In season 3 of the TV show “24”—a show I really liked—a terrorist intentionally releases a pathogen in Los Angeles. Word gets to practically every government entity in no time. The hotel where the release took place is immediately sealed off. A computer modeling genius figures out not only how the disease will spread, but how quickly news of the disease will get around and (the best part) how bad traffic will get as people flee the city. I remember watching those episodes and thinking, “Wow, that government sure knew how to prepare.” It made for great TV, and of course we could all sleep better at night if things really worked that way.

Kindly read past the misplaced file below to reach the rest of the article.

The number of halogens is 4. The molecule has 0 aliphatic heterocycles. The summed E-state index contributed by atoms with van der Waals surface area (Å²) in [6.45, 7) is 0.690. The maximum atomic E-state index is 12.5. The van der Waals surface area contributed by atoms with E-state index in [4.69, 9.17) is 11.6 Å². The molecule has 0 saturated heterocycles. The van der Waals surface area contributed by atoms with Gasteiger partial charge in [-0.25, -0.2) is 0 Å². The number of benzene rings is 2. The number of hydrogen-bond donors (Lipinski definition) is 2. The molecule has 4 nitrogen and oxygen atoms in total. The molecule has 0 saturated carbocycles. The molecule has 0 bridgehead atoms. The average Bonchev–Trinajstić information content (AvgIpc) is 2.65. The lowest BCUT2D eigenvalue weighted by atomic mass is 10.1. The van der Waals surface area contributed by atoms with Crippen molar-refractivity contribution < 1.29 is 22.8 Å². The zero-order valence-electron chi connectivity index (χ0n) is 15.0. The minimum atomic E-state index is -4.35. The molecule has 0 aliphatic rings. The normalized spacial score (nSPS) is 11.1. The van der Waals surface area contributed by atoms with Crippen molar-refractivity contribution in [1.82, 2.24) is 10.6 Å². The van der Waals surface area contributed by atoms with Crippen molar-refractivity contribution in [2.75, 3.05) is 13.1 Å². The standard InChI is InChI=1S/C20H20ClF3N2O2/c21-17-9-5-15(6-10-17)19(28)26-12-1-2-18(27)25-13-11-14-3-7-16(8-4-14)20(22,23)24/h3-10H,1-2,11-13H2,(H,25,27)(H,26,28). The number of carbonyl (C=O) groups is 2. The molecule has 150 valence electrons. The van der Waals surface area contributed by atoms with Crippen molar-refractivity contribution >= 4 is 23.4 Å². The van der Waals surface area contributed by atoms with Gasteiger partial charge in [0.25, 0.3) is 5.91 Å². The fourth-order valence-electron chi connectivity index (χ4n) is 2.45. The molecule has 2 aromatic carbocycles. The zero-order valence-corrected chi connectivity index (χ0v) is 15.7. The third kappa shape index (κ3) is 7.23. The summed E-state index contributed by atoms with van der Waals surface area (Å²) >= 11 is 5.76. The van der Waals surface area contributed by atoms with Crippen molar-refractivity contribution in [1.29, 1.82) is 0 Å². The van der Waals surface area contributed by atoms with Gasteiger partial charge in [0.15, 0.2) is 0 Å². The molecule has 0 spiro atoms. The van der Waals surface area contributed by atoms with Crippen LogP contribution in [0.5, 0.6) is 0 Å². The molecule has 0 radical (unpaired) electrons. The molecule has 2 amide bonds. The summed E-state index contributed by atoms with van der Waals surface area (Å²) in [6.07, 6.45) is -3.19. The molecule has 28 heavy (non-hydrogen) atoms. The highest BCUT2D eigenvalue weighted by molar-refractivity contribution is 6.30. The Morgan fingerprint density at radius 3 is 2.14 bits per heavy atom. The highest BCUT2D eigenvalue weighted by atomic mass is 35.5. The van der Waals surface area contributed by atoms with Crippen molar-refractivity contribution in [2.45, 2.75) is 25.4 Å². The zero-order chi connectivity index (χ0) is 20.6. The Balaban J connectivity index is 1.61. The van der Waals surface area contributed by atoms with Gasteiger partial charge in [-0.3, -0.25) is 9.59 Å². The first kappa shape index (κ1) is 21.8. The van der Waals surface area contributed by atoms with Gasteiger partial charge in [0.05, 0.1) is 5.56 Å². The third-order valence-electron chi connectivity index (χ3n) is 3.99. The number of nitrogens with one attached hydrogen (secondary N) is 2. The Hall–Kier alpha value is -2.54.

But they don’t. Although there are many organizations that work hard to respond to a major outbreak, their efforts largely depend on volunteers. Regional and national response teams are understaffed and underfunded, and none of them has a mandate from the international community to work globally. The only organization that sort of has that mandate, the World Health Organization (WHO), has very little funding and almost no personnel dedicated to pandemics, relying instead on the mostly volunteer Global Outbreak Alert and Response Network (GOARN). There is no organization with the size, scope, resources and responsibility that are essential for detecting and responding to outbreaks and preventing them from becoming pandemics.